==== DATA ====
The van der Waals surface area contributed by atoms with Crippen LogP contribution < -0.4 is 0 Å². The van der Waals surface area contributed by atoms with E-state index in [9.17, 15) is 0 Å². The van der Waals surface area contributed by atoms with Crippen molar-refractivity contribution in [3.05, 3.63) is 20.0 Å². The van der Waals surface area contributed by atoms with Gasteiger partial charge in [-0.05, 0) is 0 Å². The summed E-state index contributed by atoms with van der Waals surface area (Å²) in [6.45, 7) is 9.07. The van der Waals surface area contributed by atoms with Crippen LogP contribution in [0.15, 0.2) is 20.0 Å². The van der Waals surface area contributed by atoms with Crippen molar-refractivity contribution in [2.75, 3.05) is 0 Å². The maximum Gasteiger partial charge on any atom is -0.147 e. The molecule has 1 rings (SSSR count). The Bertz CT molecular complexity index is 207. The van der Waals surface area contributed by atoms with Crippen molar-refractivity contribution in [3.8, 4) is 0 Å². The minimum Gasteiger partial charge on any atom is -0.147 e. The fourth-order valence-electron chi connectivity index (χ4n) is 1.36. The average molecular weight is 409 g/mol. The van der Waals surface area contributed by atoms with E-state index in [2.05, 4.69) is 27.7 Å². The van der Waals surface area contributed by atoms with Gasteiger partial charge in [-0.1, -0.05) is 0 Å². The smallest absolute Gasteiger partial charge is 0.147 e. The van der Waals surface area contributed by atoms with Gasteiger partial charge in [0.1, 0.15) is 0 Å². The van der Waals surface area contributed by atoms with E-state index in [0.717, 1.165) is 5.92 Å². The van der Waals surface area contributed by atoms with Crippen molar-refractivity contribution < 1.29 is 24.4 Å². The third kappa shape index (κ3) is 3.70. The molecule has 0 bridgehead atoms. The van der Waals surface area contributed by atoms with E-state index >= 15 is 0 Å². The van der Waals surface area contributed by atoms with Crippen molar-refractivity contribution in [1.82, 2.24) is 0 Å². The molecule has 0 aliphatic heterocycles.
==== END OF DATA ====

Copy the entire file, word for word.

The van der Waals surface area contributed by atoms with Crippen LogP contribution < -0.4 is 0 Å². The van der Waals surface area contributed by atoms with E-state index in [9.17, 15) is 0 Å². The van der Waals surface area contributed by atoms with Crippen molar-refractivity contribution in [3.05, 3.63) is 20.0 Å². The van der Waals surface area contributed by atoms with Gasteiger partial charge in [-0.05, 0) is 0 Å². The summed E-state index contributed by atoms with van der Waals surface area (Å²) in [6.45, 7) is 9.07. The van der Waals surface area contributed by atoms with Crippen LogP contribution in [0.15, 0.2) is 20.0 Å². The van der Waals surface area contributed by atoms with Crippen molar-refractivity contribution in [2.75, 3.05) is 0 Å². The maximum Gasteiger partial charge on any atom is -0.147 e. The molecule has 1 rings (SSSR count). The Bertz CT molecular complexity index is 207. The van der Waals surface area contributed by atoms with Crippen molar-refractivity contribution in [3.8, 4) is 0 Å². The minimum Gasteiger partial charge on any atom is -0.147 e. The fourth-order valence-electron chi connectivity index (χ4n) is 1.36. The average molecular weight is 409 g/mol. The van der Waals surface area contributed by atoms with E-state index in [2.05, 4.69) is 27.7 Å². The van der Waals surface area contributed by atoms with Gasteiger partial charge in [-0.1, -0.05) is 0 Å². The smallest absolute Gasteiger partial charge is 0.147 e. The van der Waals surface area contributed by atoms with Gasteiger partial charge in [0.1, 0.15) is 0 Å². The van der Waals surface area contributed by atoms with E-state index in [0.717, 1.165) is 5.92 Å². The van der Waals surface area contributed by atoms with Crippen molar-refractivity contribution < 1.29 is 24.4 Å². The third kappa shape index (κ3) is 3.70. The molecule has 0 bridgehead atoms. The van der Waals surface area contributed by atoms with E-state index >= 15 is 0 Å². The van der Waals surface area contributed by atoms with Crippen molar-refractivity contribution in [1.82, 2.24) is 0 Å². The molecule has 0 aliphatic heterocycles.